Trying to reconcile when we don’t see eye to eye: The impact of divergent narratives on reconciliation

Author: Cara Rossi

Rossi, Cara, 2019 Trying to reconcile when we don’t see eye to eye: The impact of divergent narratives on reconciliation, Flinders University, College of Education, Psychology and Social Work

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In reconciliation processes like restorative justice, mediation, and couples counselling, victims and offenders are often brought together to discuss the wrongdoing that has occurred. The goal of these interactions is to resolve each other’s psychological needs resulting from the wrongdoing by finding some common ground around what happened. This process is important to move towards reconciliation, and as such, has been implemented across a range of contexts, to resolve the interpersonal implications of criminal offending, workplace disputes, schoolyard fights, and relationship conflict.

However, research suggests that the success of these interactions is contingent on the mutual, meaningful engagement of both victims and offenders – and this does not always occur. There’s evidence that both victims and offenders have trouble attending conciliatory interaction (Latimer, Dowden, & Muise, 2005) or engaging in conciliatory interaction (Daly, 2003; Hayes, McGee, & Cerruto, 2011; Larsen, 2014), and after engagement, do not always experience restorative outcomes (Jones, 2009; Smith & Weatherburn, 2012). I suggest that this occurs because victims and offenders emerge from transgressions with different perspectives, reflected in what I term “divergent transgression narratives” of the wrongdoing. I propose that finding common ground is difficult to achieve when the two involved parties are starting from very different points of understanding.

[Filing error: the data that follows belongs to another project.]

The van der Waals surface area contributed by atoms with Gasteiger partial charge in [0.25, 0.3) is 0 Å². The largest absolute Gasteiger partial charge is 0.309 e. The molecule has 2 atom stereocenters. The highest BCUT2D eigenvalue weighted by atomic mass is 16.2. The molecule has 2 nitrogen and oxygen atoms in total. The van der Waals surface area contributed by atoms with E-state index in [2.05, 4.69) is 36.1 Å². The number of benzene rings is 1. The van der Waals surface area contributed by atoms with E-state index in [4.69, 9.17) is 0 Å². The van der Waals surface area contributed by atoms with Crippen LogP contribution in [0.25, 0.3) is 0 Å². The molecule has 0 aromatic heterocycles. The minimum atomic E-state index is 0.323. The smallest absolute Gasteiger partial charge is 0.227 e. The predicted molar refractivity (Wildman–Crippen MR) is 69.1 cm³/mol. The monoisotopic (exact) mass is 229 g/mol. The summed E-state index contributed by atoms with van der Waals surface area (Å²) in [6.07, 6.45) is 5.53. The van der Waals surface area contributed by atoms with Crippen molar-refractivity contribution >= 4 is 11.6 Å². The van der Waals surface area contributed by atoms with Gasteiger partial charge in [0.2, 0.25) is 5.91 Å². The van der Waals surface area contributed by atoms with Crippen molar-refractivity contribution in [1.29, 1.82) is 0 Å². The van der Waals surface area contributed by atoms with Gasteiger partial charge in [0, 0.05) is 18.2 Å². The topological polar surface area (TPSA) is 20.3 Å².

Narrative divergence has been raised as an issue for reconciliation across a range of studies, suggesting that victims and offenders have different perceptions across domains such as guilt (Adams & Inesi, 2016), transgression severity (Adams, 2016), and approaches to achieving justice (Mikula & Wenzel, 2000; Okimoto & Wenzel, 2014). Further, these divergences are self-serving in nature (Stillwell & Baumeister, 1997). I propose that these divergences may be psychologically threatening, particularly for offenders, and therefore result in their reduced attitudes towards reconciliation.

Across five studies utilising qualitative, experimental, and dyadic paradigms, I aim to, first, replicate and extend on previous research by exploring the nature of narrative divergence. Second, I aim to explore how narrative divergence impacts upon victim and offender attitudes towards reconciliation. Third, I aim to explore how divergent narratives impact upon the efficacy of engaging victims and offenders in a conciliatory interaction.

Overall, this thesis identifies that victims’ and offenders’ divergent transgression narratives may be problematic for future reconciliation. The findings of this thesis support the premise that victim and offender transgression narratives systematically diverge in self-serving ways, and that this negatively impacts upon both parties’ attitudes towards reconciliation. Further, the findings suggest that these negative implications may not be addressed by “talking it out”. This thesis presents important considerations for engaging victims and offenders, namely that we may first need to develop strategies that bring victims and offenders onto the same page of the offense, before bringing them face to face to discuss it.

Keywords: narrative divergence, transgression, conflict resolution, restorative justice, psychological needs

Subject: Psychology thesis

Thesis type: Doctor of Philosophy
Completed: 2019
School: College of Education, Psychology and Social Work
Supervisor: Assoc Prof Lydia Woodyatt